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Governor says curfew in volatile Mt Elgon must protect residents

By Raphael Wanjala and Daniel Psirmoi | Published Thu, March 8th 2018 at 00:00, Updated March 7th 2018 at 21:11 GMT +3
Interior Cabinet Secretary Fred Matiang'i with students after addressing a peace meeting in Kopsigon. [Duncan Ocholla, Standard]

Leaders have cautiously welcomed a dusk-to-dawn curfew in Mt Elgon ordered by Interior Cabinet Secretary Fred Matiang'i.

Dr Matiang'i ordered the 90-day curfew on Tuesday following rising cases of insecurity that have left at least 30 people dead in the last three months.

Governor Wycliffe Wangamati welcomed the curfew yesterday, but warned security personnel against mistreating residents.

Mr Wangamati said previous security operations in the area were overshadowed by claims of police brutality and extortion.

"We have heard tales of police brutality while handling previous curfews and that should not be the case in Mt Elgon," he said. "Others have been extorted by police and we hope this time it will be different."

The governor said the curfew should not affect the residents' daily lives.

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"This (curfew) should be done in such a way that it does not affect people trying to earn a living, especially those who take farm produce to the market before dawn," he said.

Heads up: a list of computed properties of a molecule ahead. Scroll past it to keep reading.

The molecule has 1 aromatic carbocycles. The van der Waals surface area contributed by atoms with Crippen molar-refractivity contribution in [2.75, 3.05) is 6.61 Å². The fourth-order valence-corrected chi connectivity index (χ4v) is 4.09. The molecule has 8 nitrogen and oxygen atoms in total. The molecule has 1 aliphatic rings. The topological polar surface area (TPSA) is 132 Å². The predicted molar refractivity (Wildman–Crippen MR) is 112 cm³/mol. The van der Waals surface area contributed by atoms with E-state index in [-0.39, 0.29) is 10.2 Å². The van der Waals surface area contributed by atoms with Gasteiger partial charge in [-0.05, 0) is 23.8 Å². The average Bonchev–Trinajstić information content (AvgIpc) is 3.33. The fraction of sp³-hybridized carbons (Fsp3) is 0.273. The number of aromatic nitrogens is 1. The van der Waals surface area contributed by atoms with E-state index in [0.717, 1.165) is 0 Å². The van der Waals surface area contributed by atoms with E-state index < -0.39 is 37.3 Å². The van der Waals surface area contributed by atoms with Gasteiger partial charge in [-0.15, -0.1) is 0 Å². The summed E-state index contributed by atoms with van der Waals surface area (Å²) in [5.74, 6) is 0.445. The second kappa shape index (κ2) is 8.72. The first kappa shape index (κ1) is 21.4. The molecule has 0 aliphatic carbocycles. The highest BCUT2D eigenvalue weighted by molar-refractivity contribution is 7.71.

However, a human rights official in the area said the curfew was uncalled for.

Western Kenya Human Rights Watch Executive Director Job Bwonya said Matiang'i was misled into believing that the current wave of insecurity was caused by a militia outfit.

"Police know the people behind the gang and should target them directly instead of imposing a curfew. This is not like the Sabaot Land Defence Force (SLDF) militia that was all over the place," he said.

Swept through

The SLDF militia swept through the region in 2006 before the Kenya Defence Forces was deployed to the area in response in 2008.

Mt Elgon MP Fred Kapondi dismissed fears that the attacks were related to land, saying they were carried out by  known criminals.

"Our people only hear the names of the gang leaders, but for them to put a face to the name, they (gang leaders) should be displayed in the newspapers," he said.

Even as the curfew comes to effect, residents blamed marginalisation of the Sabaot community for the conflict in the region.

They told members of the Senate Devolution Committee collecting public views on the County Boundaries Bill (2016) that the wrangles would end only if the community was given a county.

“The Sabaot are a minority group but they have been split into two. The community is in both Bungoma and Trans Nzoia counties - this has marginalised them," said Martin Ndiwa, a resident.

Senator Falhada Iman (nominated), who chaired the session, said the residents raised valid concerns.


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